In addition, Beebe, Beebe, and Redmond’s concept of different communication codes also plays into this scene due to Stands With a Fist’s limited memory of the English language and Dunbar’s inability to understand the Lakota exchanges between Stands With a Fist and Kicking Bird. These factors combine to add a great deal of tension to the exchange because Stands With a Fist’s fear of Dunbar’s differences is explicitly demonstrated through her reserved behavior toward him, and Dunbar infers that she is uncomfortable but not the reasons why.

Dunbar and Kicking Bird attempt to seek information about one another by asking questions and listening carefully to the answers. However, their efforts are thwarted by Stands With a Fist’s initial reluctance to create what Beebe, Beebe, and Redmond (2008) refer to as a “third culture” (p. 111), in which the three could create an atmosphere of acceptance and find common ground upon which to learn about each other. Stands With a Fist could have acted as a more effective facilitator by using her prior knowledge of white culture to “develop mindfulness” (p. 13) of both Dunbar’s and Kicking Bird’s backgrounds to help them understand one another and answer each other’s questions. Although the motion picture ends with a sense of certain doom for the Lakota people at the hands of white civilization, Dances With Wolves (Wilson & Costner, 1990) served to illustrate for millions of viewers the roles sensitivity and mutual respect can play in matters of intercultural communication. The film not only expounded on the joys and affirmations to be found in exploring other cultures but also demonstrated the dreadful consequences of intolerance and prejudice.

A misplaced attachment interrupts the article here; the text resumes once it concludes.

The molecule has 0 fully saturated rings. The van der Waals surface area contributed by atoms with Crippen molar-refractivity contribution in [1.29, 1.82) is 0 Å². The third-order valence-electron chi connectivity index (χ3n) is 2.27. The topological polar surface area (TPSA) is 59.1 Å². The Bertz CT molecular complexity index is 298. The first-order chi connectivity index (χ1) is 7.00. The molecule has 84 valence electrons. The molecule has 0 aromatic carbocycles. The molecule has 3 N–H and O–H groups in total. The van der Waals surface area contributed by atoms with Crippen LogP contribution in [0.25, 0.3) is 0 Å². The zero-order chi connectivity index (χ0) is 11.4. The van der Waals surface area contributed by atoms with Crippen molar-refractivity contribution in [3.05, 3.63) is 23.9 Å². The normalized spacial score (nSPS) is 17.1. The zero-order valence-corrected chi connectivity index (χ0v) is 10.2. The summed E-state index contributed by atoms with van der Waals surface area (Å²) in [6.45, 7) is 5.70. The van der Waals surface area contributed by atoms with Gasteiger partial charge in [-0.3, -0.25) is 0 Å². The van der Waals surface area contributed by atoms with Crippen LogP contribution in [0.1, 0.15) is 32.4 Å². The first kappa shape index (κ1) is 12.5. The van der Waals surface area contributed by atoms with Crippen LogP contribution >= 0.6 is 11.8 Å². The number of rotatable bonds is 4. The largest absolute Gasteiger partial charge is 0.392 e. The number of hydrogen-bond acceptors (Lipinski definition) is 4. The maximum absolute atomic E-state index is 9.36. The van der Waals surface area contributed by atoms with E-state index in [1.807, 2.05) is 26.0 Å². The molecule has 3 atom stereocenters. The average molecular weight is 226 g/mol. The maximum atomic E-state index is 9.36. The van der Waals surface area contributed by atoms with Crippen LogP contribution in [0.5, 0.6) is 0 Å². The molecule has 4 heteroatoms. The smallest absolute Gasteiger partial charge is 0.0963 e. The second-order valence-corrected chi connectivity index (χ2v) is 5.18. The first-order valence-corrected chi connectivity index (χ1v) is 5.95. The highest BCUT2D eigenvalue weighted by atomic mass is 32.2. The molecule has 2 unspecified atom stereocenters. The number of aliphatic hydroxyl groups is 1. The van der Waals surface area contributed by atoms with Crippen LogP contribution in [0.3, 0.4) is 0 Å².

Dances With Wolves lives on as a cinematic commentary on the nation’s gross mishandling of an era that could have ended in friendship and understanding, rather than bloodshed and death. All that could have made the difference is the concept of patient, mutual effort toward intercultural communication. References Wilson, J. (Producer), ; Costner, K. (Director) (1990). Dances With Wolves [Motion picture]. United States: Orion Pictures. Beebe, S. , Beebe, S. , and Redmond, M. (2008). Interpersonal Communication: Relating to Others (5th ed. ). Allyn ; Bacon. Anderson (Josh Hamilton) travels to India to train his replacement, but no one there can pronounce his name. Instead, everyone calls him “Toad”. Outsourced is a modern day comedy of cross-cultural conflict and romance. Todd Anderson (Josh Hamilton) spends his days managing a customer call center in Seattle until his job, along with those of the entire office, are outsourced to India. Adding insult to injury, Todd must travel to India to train his new replacement. As he navigates through the chaos of Bombay and an office paralyzed by constant cultural isunderstandings, Todd yearns to return to the comforts of home. But it is through his team of quirky yet likable Indian call center workers, including his friendly and motivated replacement, Puro (Asif Basra), and the charming, opinionated Asha (Ayesha Dharker), that Todd realizes that he too has a lot to learn — not only about India and America, but about himself. He soon discovers that being outsourced may be the best thing that ever happened to him. http://outsourcedthemovie. directtrack…